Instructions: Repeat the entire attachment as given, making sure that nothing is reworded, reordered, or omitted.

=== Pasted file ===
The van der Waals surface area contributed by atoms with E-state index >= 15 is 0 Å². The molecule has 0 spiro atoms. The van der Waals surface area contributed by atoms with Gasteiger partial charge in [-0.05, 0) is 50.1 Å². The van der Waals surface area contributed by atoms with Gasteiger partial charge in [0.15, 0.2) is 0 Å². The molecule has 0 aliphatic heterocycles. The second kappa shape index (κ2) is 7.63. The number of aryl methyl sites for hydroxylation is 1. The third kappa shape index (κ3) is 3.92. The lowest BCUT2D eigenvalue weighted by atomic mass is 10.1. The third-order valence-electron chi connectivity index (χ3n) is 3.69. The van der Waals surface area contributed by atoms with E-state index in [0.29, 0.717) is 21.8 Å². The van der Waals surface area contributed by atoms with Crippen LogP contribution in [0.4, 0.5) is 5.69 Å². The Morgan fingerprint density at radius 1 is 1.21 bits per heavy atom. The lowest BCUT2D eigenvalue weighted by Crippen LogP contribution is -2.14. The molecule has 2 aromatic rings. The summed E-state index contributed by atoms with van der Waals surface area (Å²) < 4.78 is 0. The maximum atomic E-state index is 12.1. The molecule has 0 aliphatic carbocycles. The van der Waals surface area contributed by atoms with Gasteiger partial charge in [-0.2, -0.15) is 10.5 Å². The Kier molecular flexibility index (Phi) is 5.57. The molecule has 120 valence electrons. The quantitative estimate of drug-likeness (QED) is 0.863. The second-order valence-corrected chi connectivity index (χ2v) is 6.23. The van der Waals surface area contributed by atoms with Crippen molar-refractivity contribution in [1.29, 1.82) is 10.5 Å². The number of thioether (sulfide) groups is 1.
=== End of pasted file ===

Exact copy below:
The van der Waals surface area contributed by atoms with E-state index >= 15 is 0 Å². The molecule has 0 spiro atoms. The van der Waals surface area contributed by atoms with Gasteiger partial charge in [-0.05, 0) is 50.1 Å². The van der Waals surface area contributed by atoms with Gasteiger partial charge in [0.15, 0.2) is 0 Å². The molecule has 0 aliphatic heterocycles. The second kappa shape index (κ2) is 7.63. The number of aryl methyl sites for hydroxylation is 1. The third kappa shape index (κ3) is 3.92. The lowest BCUT2D eigenvalue weighted by atomic mass is 10.1. The third-order valence-electron chi connectivity index (χ3n) is 3.69. The van der Waals surface area contributed by atoms with E-state index in [0.29, 0.717) is 21.8 Å². The van der Waals surface area contributed by atoms with Crippen LogP contribution in [0.4, 0.5) is 5.69 Å². The Morgan fingerprint density at radius 1 is 1.21 bits per heavy atom. The lowest BCUT2D eigenvalue weighted by Crippen LogP contribution is -2.14. The molecule has 2 aromatic rings. The summed E-state index contributed by atoms with van der Waals surface area (Å²) < 4.78 is 0. The maximum atomic E-state index is 12.1. The molecule has 0 aliphatic carbocycles. The van der Waals surface area contributed by atoms with Gasteiger partial charge in [-0.2, -0.15) is 10.5 Å². The Kier molecular flexibility index (Phi) is 5.57. The molecule has 120 valence electrons. The quantitative estimate of drug-likeness (QED) is 0.863. The second-order valence-corrected chi connectivity index (χ2v) is 6.23. The van der Waals surface area contributed by atoms with Crippen molar-refractivity contribution in [1.29, 1.82) is 10.5 Å². The number of thioether (sulfide) groups is 1.